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by By Gail MarksJarvis
January 17, 2017
by By Gail MarksJarvis
January 17, 2017
A baby is a bundle of joy, but get ready if you are starting a family: Raising that little person also will cost you a bundle.
If you have a baby, expect to spend $233,610 over the next 18 years as you pay for everything from diapers to the extra room in your house or apartment, according to a report released this month by the U.S. Department of Agriculture. That's the estimate for a middle income family using 2015 figures. And if you find that number a bit disconcerting, brace yourself: It doesn't include college.
Throw in what you'll pay for four years of college by the time your child is 18, and you are looking at another $157,284 for a public university or $355,210 for a private college, says Kalman Chany, author of "Paying for College Without Going Broke." His estimate covers expenses ranging from college tuition to room and board and assumes college costs keep rising 3.5 percent a year.
Before becoming nauseated, however, consider that on the day your baby is born you don't have to have $233,610 sitting around to pay for baby food in a few months or a pair Adidas sneakers and a computer later. If you consider your lifetime earnings, your income will total a big number too. A parent with a college bachelor's degree is likely to make $800,000 to $2 million during their working years, according to an estimate by the Hamilton Project, a research group within the Brookings Institution. A person with only a high school degree will make about $580,000.
If you break down the spending for raising a child on an annual basis, it's not quite as terrifying. It's about $12,350 to $13,900 a year for the middle income couple earning $59,200 to $107,400 a year, according to the Agriculture Department. People at incomes under $59,200 spend a little less _ $9,330 to $9,980. And people with incomes over $107,400 spend more _ ranging from $19,380 to $23,380 annually. The costs are from 2015 and rose about 3 percent compared with the previous year. For people considering children in the future, keep in mind: Prices tend to rise each year. The cost of raising a child has increased about 4.3 percent a year since the department began tracking it in 1960.
The biggest cost is housing, which consumes about 26 to 33 percent of total child-related expenses for a married couple with two children. Food was the second largest expense for low and middle-income families _ accounting for 18 to 20 percent of total expenditures. In the highest income group, child care and education were in second place, consuming 23 percent of total expenses.
Food, transportation, clothing and health care costs get higher the older a child becomes. The good news is that you may be more able to handle the higher costs for older children because mothers who stay home for babies tend to go back to work when children go to school.
Staying at home comes with a steeper cost than most families appreciate, and it's not part of the $233,600 estimate the Agriculture Department just reported. Parents _ usually mothers _ who leave jobs and stay home with babies and young children lose potential Social Security and don't stash away essential retirement savings. The cost for a 26-year-old woman who left a $30,253 job in 2014 to stay home for five years would be $467,000, according a Center for American Progress estimate. Try this calculator: www. tinyurl.com/hy7m7xl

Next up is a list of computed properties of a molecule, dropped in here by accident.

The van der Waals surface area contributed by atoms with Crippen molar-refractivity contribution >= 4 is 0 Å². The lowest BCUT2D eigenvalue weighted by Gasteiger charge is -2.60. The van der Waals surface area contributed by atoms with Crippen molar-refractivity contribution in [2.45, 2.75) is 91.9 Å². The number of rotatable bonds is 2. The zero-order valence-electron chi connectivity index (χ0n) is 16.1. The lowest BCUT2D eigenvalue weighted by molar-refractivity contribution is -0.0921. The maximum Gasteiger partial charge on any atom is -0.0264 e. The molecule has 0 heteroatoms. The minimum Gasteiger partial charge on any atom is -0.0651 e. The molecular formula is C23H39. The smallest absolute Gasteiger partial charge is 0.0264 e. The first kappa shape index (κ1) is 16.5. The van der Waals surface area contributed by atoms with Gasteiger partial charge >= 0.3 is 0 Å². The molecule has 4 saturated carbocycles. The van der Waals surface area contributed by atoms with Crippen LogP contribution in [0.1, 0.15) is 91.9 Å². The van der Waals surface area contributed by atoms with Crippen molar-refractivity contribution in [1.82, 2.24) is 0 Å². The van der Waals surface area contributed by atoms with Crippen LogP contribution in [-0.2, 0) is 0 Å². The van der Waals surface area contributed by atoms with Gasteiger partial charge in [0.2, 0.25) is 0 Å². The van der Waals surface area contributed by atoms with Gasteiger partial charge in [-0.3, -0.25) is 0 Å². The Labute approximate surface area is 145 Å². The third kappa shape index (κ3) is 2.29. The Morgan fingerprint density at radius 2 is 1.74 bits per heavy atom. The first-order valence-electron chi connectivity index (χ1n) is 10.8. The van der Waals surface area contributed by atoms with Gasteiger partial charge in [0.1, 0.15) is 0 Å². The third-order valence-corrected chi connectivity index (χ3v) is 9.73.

All of these costs _ either immediate or in the future _ make it wise for people to plan for children before getting pregnant if they can. In the years before having children, families should maximize retirement saving in 401(k)s at work or IRAs outside of work so they can cut back some saving if necessary in the financially lean years around a baby's birth.
When two parents are working, "practice living on one income for months before having a child," adds Kimberly Palmer, author of "Smart Mom, Rich Mom: How to Build Wealth While Raising a Family." Putting aside $1,000 a month in a fund for child care costs later will relieve some of the sting of day care costs. And getting into the habit of living frugally before it's forced on a couple relieves one form of stress later.
"You won't feel your lost income later," said Palmer. As a new mother, "I was stressed out taking care of babies. But I avoided money stress and enjoyed being a mom."
Palmer also tells parents to put off moving into larger, more expensive homes: "A baby living in a one-bedroom apartment for a while isn't going to notice or care as much as you think," she said.
When buying clothes or baby items, Palmer adds, choose gender-neutral colors so they can be used for sisters or brothers. Better yet, get hand-me-down cribs, swings, clothes and car seats from friends or relatives, but check to make sure there are no safety warnings.
Most importantly, she said, the working partner should maximize benefits in the workplace that cut major expenses. The parent may be able to cut transportation costs, save for health costs on a pretax basis and put aside as much as $5,000 to cover child care on a pretax basis.
Palmer's gripe: Too much attention for mothers is on couponing and other tiny savings when the giant savings that come from workplace plans and the tax system are ignored.
ABOUT THE WRITER
Gail MarksJarvis is a personal finance columnist for the Chicago Tribune and author of "Saving for Retirement Without Living Like a Pauper or Winning the Lottery." Readers may send her email at firstname.lastname@example.org.
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